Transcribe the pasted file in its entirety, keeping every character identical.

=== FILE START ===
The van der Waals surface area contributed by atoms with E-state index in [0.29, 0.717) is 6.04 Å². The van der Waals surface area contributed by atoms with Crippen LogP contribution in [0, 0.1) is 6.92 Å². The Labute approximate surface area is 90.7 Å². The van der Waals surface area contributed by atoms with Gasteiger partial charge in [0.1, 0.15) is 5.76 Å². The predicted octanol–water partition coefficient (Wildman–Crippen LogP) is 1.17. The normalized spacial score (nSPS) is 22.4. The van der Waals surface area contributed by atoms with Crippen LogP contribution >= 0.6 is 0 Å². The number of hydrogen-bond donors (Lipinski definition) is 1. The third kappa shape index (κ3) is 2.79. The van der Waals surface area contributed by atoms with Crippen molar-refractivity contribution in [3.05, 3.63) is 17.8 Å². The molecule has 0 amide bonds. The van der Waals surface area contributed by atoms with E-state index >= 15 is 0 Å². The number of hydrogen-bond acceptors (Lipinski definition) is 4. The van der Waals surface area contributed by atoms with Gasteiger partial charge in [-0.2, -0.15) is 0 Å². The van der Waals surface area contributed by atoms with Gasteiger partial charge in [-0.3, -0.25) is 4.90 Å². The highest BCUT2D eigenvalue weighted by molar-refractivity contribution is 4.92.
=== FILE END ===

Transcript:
The van der Waals surface area contributed by atoms with E-state index in [0.29, 0.717) is 6.04 Å². The van der Waals surface area contributed by atoms with Crippen LogP contribution in [0, 0.1) is 6.92 Å². The Labute approximate surface area is 90.7 Å². The van der Waals surface area contributed by atoms with Gasteiger partial charge in [0.1, 0.15) is 5.76 Å². The predicted octanol–water partition coefficient (Wildman–Crippen LogP) is 1.17. The normalized spacial score (nSPS) is 22.4. The van der Waals surface area contributed by atoms with Crippen LogP contribution >= 0.6 is 0 Å². The number of hydrogen-bond donors (Lipinski definition) is 1. The third kappa shape index (κ3) is 2.79. The van der Waals surface area contributed by atoms with Crippen molar-refractivity contribution in [3.05, 3.63) is 17.8 Å². The molecule has 0 amide bonds. The van der Waals surface area contributed by atoms with E-state index >= 15 is 0 Å². The number of hydrogen-bond acceptors (Lipinski definition) is 4. The van der Waals surface area contributed by atoms with Gasteiger partial charge in [-0.2, -0.15) is 0 Å². The van der Waals surface area contributed by atoms with Gasteiger partial charge in [-0.3, -0.25) is 4.90 Å². The highest BCUT2D eigenvalue weighted by molar-refractivity contribution is 4.92.